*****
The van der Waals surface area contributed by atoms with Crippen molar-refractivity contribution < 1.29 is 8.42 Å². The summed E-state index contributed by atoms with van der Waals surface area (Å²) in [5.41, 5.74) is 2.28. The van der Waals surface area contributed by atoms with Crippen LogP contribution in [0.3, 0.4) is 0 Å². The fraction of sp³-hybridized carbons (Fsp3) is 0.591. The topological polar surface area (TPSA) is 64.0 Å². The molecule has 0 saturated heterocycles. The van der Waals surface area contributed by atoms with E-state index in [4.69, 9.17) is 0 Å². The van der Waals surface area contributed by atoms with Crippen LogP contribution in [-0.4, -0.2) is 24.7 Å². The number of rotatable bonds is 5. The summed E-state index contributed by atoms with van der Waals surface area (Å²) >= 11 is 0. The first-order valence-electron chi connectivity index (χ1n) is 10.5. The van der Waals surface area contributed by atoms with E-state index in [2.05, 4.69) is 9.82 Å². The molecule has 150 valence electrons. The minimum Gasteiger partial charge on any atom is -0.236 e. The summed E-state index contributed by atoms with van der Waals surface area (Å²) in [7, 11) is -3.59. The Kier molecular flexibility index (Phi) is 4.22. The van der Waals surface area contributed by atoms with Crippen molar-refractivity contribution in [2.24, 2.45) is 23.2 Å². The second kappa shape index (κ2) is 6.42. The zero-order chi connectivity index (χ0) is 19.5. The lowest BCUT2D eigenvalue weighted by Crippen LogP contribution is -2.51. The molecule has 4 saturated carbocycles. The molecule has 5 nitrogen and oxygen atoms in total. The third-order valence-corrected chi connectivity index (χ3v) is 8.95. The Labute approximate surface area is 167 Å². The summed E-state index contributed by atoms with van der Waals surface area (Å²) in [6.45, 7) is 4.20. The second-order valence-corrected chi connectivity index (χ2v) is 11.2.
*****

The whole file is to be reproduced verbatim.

The van der Waals surface area contributed by atoms with Crippen molar-refractivity contribution < 1.29 is 8.42 Å². The summed E-state index contributed by atoms with van der Waals surface area (Å²) in [5.41, 5.74) is 2.28. The van der Waals surface area contributed by atoms with Crippen LogP contribution in [0.3, 0.4) is 0 Å². The fraction of sp³-hybridized carbons (Fsp3) is 0.591. The topological polar surface area (TPSA) is 64.0 Å². The molecule has 0 saturated heterocycles. The van der Waals surface area contributed by atoms with E-state index in [4.69, 9.17) is 0 Å². The van der Waals surface area contributed by atoms with Crippen LogP contribution in [-0.4, -0.2) is 24.7 Å². The number of rotatable bonds is 5. The summed E-state index contributed by atoms with van der Waals surface area (Å²) >= 11 is 0. The first-order valence-electron chi connectivity index (χ1n) is 10.5. The van der Waals surface area contributed by atoms with E-state index in [2.05, 4.69) is 9.82 Å². The molecule has 150 valence electrons. The minimum Gasteiger partial charge on any atom is -0.236 e. The summed E-state index contributed by atoms with van der Waals surface area (Å²) in [7, 11) is -3.59. The Kier molecular flexibility index (Phi) is 4.22. The van der Waals surface area contributed by atoms with Crippen molar-refractivity contribution in [2.24, 2.45) is 23.2 Å². The second kappa shape index (κ2) is 6.42. The zero-order chi connectivity index (χ0) is 19.5. The lowest BCUT2D eigenvalue weighted by Crippen LogP contribution is -2.51. The molecule has 4 saturated carbocycles. The molecule has 5 nitrogen and oxygen atoms in total. The third-order valence-corrected chi connectivity index (χ3v) is 8.95. The Labute approximate surface area is 167 Å². The summed E-state index contributed by atoms with van der Waals surface area (Å²) in [6.45, 7) is 4.20. The second-order valence-corrected chi connectivity index (χ2v) is 11.2.